The \vord lemniscus is used by medical writers in the signification of a kind of liniment applied to

LENO.

Avounds. (Celsus, vii. 28 ; Veget. de lie Veler. ii 14 and 48, iii. 18.) [L.S.]

LEMURALIA or LEMU'RIA, a festival for the souls of the departed, Avhich Avas celebrated at Rome every year in the month of May. It avus said to have been instituted by Romulus to ap­ pease the spirit of Remus Avhom he had slain (Ovid. Fast. v. 473, &c.), and to have been called originally Remuria. It Avas celebrated at night and in silence, and during three alternate days., that ig, on the ninth, eleventh, and thirteenth of May. Daring this season the temples of the gods were closed, and it AAras thought unlucky for women to marry at this time and during the Avhole month of May, and those Avho ventured to marry Avere believed to die soon after, Avhence the proverb, mensG Maio malae nulent. Those Avho celebrated the Lemuralia, Avalked barefooted, Avashed their hands three times, and threw nine times black beans behind their backs, believing by this cere­ mony to secure themselves against the Lemures. (Varro, Vita pop. Rom. Fragm. p. 241, ed. Bipont; Servius, ad Aen. i. 276.) As regards the solemnities on each of the three days, avc only know that on the second there Avere games in the circus in honour of Mars (Ovid. Fast. v. 597), and that on the third day the images of the thirty Argei, made of rushes, Avere thrown from the pons sublicius into the Tiber by the Vestal virgins. (Ovid. Fast. v. 621 ; Fest. s. v. Depontani ; com­ pare ar.gei.) On the same day there Avas a fes­ tival of the merchants (festum mercatorum^ Ovid. Fast. v. 670, &c.), probably because on this day the temple of Mercury had been dedicated in the year 495 b.c. (Liv. ii. 21.) On this occasion the merchants offered up incense, and by means of a laurel-branch sprinkled themselves and their goods with Avater from the Avell of Mercury at the Porta Capena, hoping thereby to make their business prosper. [L. S.]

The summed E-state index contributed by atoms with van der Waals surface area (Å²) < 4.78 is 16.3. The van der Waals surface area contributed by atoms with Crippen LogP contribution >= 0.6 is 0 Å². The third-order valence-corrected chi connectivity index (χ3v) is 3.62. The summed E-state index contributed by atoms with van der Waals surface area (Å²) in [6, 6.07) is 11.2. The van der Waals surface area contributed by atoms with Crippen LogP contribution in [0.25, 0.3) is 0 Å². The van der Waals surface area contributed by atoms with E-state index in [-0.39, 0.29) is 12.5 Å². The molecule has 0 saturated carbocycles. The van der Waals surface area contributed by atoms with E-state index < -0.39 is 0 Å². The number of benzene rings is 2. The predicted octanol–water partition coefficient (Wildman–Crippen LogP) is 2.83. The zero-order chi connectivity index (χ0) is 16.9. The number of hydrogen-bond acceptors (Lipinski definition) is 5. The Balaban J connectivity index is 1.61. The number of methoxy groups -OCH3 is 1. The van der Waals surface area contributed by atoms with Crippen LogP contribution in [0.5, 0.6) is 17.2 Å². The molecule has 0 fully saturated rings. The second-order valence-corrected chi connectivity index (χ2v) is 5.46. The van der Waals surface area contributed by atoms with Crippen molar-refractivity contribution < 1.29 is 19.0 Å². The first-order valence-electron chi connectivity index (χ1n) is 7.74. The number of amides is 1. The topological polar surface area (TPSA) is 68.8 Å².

LEMURES. See Did. of Gr. and Rom. Bio­graphy and Mythology.

LENAEA. [DiONYsiA, p. 411, b.]

LENO, LENOCI'NIUM. Lenocinium is defined by Ulpian (Dig. 3. tit. 2. s. 4) to be the keeping of female slaves for prostitution and the profits of it ; and it Avas also lenocinium if gain was made in the like way by moans of free women. Some lenones kept brothels (lupanaria) or open houses for prostitution. This trade Avas not for­bidden, but the praetor's edict attached infamia to such persons [!nfamia]. In the time of Caligula (Sueton. Cat. 40, and the notes in Burmann's ed.), a tax was laid on lenones. Theodosius and Valentinian endeavoured to prevent parents from prostituting their children and masters their female slaves by severe penalties ; and they forbad the practice of lenocinium under pain of corporal punishment, and banishment from the city, and so forth. Justinian (Nov. 14) also attempted to put doAvn all lenocinium by banishing lenones from the city, and by making the owners of houses, Avho allowed prostitution to be carried on in them, liable to forfeit the houses and to pay ten pounds of gold: those Avho by trickery or force got girls into their possession and gave them up to prostitu­tion were punished Avith the " extreme penalties ; " but it is not said Avhat these extreme penalties were. This Novella contains curious matter.

The Lex Julia de Adulteriis defined the leno­cinium Avhich that lex prohibited (Dig. 48. tit. 6,